Swimming is one of the healthiest sports. Here are some fun ways to incorporate swim workouts into your student athlete routine.
Working out is paramount for your health and well-being, no matter your age. But staying fit takes its time – and it’s a scarce resource when you’re a student. So, if you’re submerged in homework, you may be wondering, “But who can do my assignment for me? Perhaps, someone can do my assignment online while I’m at the pool?” The answer is yes!
Swimming isn’t just great for boosting your strength, stamina, and cardiovascular health – it can also be fun! So, once you make time to take your athletic routine to another level, below are the five ways you can add swimming to it.
For this activity, you’ll need an object that sinks – and teammates, of course. The more, the merrier, but you can play underwater rugby even when you’re just two. While it helps build lung capacity, be careful if you decide to try underwater rugby: make sure everyone knows their limits and doesn’t stay underwater for too long.
Here’s how this game unfolds. You’ll need two teams with an equal number of players. The sinkable object is your ball; it should be placed in the center for the start of the game. Each team’s goal is to bring the ball to the end zone. However, swimmers can hold and move the ball only when they’re underwater.
The Guessing Game
Can you predict how fast you will finish a lap? This game will show you! The rules are simple: before jumping into the water, you need to write down your time estimate. You get points based on how accurate it turns out to be:
- Within 0.5s – one point;
- Within 0.2s – two points;
- Exact to the tenth – three points.
The goal is to collect six points in total. What’s great is you can play this game both with your workout buddies or on your own.
Tag, You’re It!
Who said you have to have your feet on the ground to play tag? Yes, you can use the swimming pool as your playground! It’s not just fun: this game builds your endurance – and encourages you to be fast, too.
However, you will need someone to join you to make this work. This game is perfect for groups with the number of players divisible by three or four (that’s how many swimmers occupy each lane).
Let’s say you work out in a group of four. Here’s how you can incorporate playing tag into your routine:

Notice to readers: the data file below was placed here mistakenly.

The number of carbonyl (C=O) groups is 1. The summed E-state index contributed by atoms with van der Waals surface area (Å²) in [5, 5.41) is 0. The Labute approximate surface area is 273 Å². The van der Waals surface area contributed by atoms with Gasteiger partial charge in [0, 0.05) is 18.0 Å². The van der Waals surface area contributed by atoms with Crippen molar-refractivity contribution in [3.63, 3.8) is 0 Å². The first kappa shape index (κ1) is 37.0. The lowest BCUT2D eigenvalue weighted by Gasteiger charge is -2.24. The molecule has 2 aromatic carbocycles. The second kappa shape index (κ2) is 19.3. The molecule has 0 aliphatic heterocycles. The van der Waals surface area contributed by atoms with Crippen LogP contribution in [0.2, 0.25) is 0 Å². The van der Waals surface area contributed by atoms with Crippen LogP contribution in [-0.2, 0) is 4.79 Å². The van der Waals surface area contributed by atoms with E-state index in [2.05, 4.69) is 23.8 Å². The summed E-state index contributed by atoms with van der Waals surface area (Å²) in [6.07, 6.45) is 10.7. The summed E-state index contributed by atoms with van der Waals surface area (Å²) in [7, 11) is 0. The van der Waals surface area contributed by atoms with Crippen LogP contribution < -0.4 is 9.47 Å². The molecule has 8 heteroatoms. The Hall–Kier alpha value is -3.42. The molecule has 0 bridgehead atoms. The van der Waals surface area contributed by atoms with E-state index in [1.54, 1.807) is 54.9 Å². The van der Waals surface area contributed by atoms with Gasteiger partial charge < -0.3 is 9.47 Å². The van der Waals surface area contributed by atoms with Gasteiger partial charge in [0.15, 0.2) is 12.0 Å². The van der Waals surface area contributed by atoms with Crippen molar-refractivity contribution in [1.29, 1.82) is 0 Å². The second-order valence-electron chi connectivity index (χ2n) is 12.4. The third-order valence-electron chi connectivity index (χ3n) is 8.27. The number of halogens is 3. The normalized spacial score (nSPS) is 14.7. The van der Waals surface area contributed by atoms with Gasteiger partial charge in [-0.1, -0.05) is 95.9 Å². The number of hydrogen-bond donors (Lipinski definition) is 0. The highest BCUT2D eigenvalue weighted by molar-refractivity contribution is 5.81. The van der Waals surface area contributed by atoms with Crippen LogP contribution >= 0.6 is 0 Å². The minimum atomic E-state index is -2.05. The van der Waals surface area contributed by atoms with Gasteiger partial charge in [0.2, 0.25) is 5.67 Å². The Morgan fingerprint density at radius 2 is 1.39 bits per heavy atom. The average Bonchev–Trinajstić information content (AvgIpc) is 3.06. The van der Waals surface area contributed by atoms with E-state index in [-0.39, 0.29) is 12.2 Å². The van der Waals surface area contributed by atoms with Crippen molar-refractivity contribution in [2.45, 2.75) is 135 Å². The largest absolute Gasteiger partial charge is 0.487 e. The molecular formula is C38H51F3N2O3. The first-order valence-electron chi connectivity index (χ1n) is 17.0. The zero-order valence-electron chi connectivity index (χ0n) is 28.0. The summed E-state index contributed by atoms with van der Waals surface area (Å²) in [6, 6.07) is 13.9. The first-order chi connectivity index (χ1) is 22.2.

- Take your positions: one person at each end and two – in the middle of the lane.
- Start swimming: everyone goes in circles, trying to tag the person in front of them.
- Eliminate others: tap the person – and they’re out.
- Keep going until the winner emerges!
Sharks and Minnows
Another beloved childhood memory for many, this game is akin to tag. It encourages players to swim fast to avoid capture (or to catch minnows, depending on the role) – and to build endurance, too.
In case you’re not familiar with this game, here’s how it goes: you select one or two players to be the sharks, while the rest become minnows. Minnows’ task is to reach the other side of the pool without getting snatched by the sharks. If they do, they become sharks themselves – and have to hunt their former brethren.
Think of this activity as a duathlon that switches running for swimming and cycling – for an activity of your choice. It works great when you work out both on your own or in a group. When you have someone to race against, it adds a competitive flair to the whole workout.
Here’s how to incorporate this activity into your workout:
- Stand at the edge of the pool.
- Dive into the water and swim to the opposing end.
- Get out of the water and do a specific exercise (e.g., 10 squats).
- Jump back into the water and go to the other end of the lane.
- Get out and do another exercise (e.g., 10 pushups).
- Repeat as many times as you want.
Swimming is a versatile activity that you can use to lose weight, build muscle, do cardio, and more. And, of course, it doesn’t have to be all about reaching the opposite side of the pool. As you can see, it can be fun, too!
If you’re a beginning swimmer, we’d like to leave you with several common pitfalls you should try to avoid from day one:
- Going too deep. Avoid extra resistance by remaining as straight as possible.
- Not controlling your breathing. Keep your inhales and exhales regular and deep.
- Keeping your body flat. Rotate your entire body with every stroke you take.